Ainsley Walters, Gleaner Writer
THE Jamaica Taekwondo Federation (JTF) has come out swinging at Master Peter Lue of the Jamaica Taekwondo Association (JTA), shooting down assertions made by the tae kwon do veteran, relating to the local presence and international activities of the rival martial-arts bodies.
In a statement released yesterday, Howard Chin of the JTF responded to Lue accusing selection panel chairman and Jamaica Olympic Association (JOA) boss, Mike Fennell, of playing JOA-JTF politics in not naming JTA fighter Nicholas Dusard as a nominee for the Sportsman of the Year Award.
Fennell had questioned the JTA's credentials after the International Taekwondo Federation-aligned body had nominated Dusard.
The JTA fighter won gold and silver medals at the International Sport Kickboxing Association's World Championships in North Cyprus last month.
Chin, second vice-president of the World Taekwondo Federation-aligned JTF, described Master Lue as being "disingenuous" in querying the existence of a resident JTF gym, adding that the Fennell-led JOA and others "have been intimately aware of both our local and international activities".
"This is a bit disingenuous as he can, at any time, call up JTF president, Chris Chok, who he knows, and simply ask," Chin said of Lue's assertions.
"We have classes in WTF-style tae kwon do at Hillel Academy, DeCarteret College, Quest Prepara-tory, American International School of Kingston (AISK), Stella Maris and Brijade Gym in Santa Cruz," the statement added.
Chin pointed to WTF tae kwon do as "the Olympic martial art sport recognised by the International Olympic Committee (IOC), exclusively the one practised by the World Taekwondo Federation (WTF), and the JTF is a member of the WTF".
"This recognition occurred because the IOC recognised WTF taekwondo was widely practised, with numerous practitioners in 205 WTF member countries worldwide, and has a programme to keep the sport current."
Chin suggested that JTA fighters have been unable to cope with WTF-style fighting and suggested that it was due to superior funding that they have been able to compete in more tournaments of varying styles.
He also took on JTA first vice-president Denise Romero, who had stated that more than 60 countries were expected in Jamaica for next year's ITF World Cup in Montego Bay.
"Ms Romero proudly states that, 'more than 60 countries are expected to attend the ITF World Cup', but the WTF World Championships, just this past July in Puebla, Mexico, had 152 of its 205 member countries in the world participating. Among these was the Jamaican team representing the JTF who made a creditable try, but only came within a whisker of winning a possible bronze against the best practitioners in the world.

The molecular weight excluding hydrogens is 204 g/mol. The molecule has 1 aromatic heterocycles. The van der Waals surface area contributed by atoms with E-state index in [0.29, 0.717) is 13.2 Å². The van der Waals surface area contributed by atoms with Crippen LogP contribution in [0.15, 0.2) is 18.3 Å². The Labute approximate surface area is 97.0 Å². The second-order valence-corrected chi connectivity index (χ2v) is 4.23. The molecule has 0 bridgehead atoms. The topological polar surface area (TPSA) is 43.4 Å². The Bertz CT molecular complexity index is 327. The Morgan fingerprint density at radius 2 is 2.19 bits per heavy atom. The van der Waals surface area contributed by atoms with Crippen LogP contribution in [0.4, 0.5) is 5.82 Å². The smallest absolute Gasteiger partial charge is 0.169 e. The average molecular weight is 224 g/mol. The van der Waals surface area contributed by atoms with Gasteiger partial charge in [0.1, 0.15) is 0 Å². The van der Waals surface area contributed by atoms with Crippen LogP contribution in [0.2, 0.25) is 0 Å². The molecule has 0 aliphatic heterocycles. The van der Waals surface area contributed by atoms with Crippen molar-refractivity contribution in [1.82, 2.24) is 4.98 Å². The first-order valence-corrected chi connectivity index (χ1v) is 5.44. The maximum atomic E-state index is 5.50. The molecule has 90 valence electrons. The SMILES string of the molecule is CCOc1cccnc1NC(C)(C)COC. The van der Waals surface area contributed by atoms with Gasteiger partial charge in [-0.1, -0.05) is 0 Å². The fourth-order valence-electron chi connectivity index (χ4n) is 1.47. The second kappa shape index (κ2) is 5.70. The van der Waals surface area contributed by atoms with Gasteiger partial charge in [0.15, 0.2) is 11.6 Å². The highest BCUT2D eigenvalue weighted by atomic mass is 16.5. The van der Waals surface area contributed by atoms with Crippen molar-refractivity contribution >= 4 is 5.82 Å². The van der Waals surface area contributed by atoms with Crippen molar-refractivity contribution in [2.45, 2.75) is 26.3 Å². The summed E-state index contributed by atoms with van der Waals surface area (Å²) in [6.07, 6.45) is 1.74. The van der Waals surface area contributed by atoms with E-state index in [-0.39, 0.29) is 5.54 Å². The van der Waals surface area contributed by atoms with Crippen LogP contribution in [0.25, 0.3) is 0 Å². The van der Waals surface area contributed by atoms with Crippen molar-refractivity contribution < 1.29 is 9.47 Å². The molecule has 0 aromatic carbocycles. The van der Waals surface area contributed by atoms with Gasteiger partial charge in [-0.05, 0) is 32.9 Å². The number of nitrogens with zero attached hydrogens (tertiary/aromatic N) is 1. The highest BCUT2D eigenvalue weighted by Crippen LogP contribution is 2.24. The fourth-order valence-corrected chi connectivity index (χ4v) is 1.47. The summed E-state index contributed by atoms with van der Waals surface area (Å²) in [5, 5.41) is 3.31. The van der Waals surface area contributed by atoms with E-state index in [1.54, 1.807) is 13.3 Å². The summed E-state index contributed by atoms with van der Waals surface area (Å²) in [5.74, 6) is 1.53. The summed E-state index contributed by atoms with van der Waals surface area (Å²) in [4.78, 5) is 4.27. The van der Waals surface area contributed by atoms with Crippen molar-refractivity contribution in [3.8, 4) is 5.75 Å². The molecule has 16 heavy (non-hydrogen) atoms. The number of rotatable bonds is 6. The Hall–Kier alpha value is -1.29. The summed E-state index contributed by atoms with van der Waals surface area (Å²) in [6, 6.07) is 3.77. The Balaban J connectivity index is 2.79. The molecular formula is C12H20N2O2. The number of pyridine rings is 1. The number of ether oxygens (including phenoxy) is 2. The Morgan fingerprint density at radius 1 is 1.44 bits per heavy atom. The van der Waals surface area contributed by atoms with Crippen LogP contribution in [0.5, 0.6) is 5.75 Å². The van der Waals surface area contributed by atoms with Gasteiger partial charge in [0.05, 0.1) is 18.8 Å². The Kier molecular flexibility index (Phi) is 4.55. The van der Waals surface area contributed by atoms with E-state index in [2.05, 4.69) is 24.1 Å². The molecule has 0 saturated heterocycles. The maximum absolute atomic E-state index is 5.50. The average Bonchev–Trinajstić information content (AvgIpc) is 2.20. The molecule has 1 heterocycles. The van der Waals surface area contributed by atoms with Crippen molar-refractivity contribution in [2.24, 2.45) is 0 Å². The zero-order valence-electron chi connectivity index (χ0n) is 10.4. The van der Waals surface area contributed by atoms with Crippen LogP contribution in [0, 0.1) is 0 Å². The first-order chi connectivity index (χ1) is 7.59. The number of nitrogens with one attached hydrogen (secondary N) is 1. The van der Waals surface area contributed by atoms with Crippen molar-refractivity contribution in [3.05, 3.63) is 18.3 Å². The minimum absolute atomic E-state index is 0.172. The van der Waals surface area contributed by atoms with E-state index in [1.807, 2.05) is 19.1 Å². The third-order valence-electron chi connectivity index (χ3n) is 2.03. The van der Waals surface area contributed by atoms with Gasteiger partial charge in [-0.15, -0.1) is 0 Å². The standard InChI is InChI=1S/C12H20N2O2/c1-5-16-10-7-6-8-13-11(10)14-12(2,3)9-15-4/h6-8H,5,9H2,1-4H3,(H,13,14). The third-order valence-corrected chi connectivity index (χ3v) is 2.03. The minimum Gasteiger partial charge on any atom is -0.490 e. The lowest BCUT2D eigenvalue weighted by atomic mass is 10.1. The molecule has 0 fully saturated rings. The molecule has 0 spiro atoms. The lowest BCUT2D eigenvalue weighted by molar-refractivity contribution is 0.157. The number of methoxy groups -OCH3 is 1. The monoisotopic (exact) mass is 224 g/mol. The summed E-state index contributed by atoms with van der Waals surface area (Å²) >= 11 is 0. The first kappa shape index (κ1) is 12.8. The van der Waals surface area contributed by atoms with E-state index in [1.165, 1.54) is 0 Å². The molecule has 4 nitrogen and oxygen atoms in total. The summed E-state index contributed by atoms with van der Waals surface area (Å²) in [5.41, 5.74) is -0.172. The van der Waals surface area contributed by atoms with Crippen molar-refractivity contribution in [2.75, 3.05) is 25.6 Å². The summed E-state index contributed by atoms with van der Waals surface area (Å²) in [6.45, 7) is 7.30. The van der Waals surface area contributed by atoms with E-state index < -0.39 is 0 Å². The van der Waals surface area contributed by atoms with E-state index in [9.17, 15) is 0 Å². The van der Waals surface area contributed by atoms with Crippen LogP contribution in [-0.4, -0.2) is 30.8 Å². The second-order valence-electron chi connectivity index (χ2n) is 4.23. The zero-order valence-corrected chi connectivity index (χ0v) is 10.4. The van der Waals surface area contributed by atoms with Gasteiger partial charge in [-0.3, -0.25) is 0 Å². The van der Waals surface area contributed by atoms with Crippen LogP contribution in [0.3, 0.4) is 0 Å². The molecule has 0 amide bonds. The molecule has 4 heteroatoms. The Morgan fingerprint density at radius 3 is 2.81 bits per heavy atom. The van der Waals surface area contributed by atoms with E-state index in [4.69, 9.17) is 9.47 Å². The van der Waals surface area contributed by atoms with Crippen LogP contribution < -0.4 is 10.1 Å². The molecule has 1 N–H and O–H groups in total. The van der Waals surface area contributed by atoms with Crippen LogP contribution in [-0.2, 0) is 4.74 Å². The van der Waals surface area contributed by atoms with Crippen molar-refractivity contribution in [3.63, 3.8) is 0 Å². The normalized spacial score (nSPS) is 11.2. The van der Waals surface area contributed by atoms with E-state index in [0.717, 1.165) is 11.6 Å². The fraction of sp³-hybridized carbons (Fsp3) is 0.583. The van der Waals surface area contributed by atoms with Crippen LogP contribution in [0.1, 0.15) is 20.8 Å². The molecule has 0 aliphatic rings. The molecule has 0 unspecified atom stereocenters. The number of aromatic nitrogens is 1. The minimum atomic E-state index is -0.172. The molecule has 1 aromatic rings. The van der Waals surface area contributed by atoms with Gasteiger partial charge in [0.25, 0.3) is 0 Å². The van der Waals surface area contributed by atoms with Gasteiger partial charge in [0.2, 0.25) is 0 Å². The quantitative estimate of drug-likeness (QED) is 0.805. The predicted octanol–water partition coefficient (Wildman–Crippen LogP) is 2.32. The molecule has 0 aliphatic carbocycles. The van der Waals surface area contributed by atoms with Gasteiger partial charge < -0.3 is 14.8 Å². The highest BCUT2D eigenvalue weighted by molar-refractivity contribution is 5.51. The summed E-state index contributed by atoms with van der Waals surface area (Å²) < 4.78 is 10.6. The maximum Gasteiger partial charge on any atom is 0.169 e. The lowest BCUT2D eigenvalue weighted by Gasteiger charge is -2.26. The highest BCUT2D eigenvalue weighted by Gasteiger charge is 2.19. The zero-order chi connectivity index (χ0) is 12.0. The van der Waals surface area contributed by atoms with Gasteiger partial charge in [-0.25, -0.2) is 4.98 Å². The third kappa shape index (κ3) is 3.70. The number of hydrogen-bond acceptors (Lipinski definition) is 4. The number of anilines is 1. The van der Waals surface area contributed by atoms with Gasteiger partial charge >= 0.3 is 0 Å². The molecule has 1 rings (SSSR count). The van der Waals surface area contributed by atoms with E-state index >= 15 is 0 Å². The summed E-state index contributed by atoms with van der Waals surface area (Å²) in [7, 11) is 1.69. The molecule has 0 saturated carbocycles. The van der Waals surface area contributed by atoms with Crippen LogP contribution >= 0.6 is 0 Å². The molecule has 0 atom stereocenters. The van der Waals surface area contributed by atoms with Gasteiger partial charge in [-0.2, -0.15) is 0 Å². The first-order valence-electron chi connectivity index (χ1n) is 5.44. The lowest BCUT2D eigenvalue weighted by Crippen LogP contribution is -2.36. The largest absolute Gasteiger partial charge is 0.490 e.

"It is because we (the JTF) are not as well funded as the local branch (the Jamaica Taekwondo Association) of the ITF, that we primarily compete in WTF style, and WTF-sanctioned competitions.
"It would be pointless for us to expend scarce funds to compete in ISKA, ITF, cage fighting or other forms of martial arts, as they do not generally follow the 3x2 minute-round format, follow the WTF rules and points system and, most definitely, do not use the specialised protective gear with the sensors to assist the referees. As well, it is also different from other forms of tae kwon do, in style, techniques and other aspects.
"The athletes from other styles, who have received training, locally, from Master Chok, Master Jenkins and WTF coaches overseas, at the level necessary for international/Olympic competition, have remarked that it is tougher than other styles, and they have, generally, not performed well in WTF international competitions.
"These athletes have mostly, long ago, stopped training for, and entering WTF-sanctioned competitions, effectively eliminating them from consideration for any Olympics, even if the new licensing regime allowed them.
"One who has kept up WTF-style training has recently been inexplicably advised of an adverse analytical finding by JADCO," Chin said, referring to Olympian Kenneth Edwards, a JTA fighter.
Chin also pointed to "a former JTA member who has registered a company in our name, the Jamaica Taekwondo Federation".
"The rationale for this is unclear but it seems that a strategy similar to cyber squatting, as found on the Internet, has come to tae kwon do," he said, inviting the ITF to merge with the WTF.
"It is sad that the ITF missed the boat in 1988 when, as Mr Lue stated, there were active discussions about merging the two main forms of tae kwon do. Perhaps the ITF can now see fit to make another approach, if they are not now so doing. It would be beneficial for them to join the larger, more widespread WTF," Chin's statement added.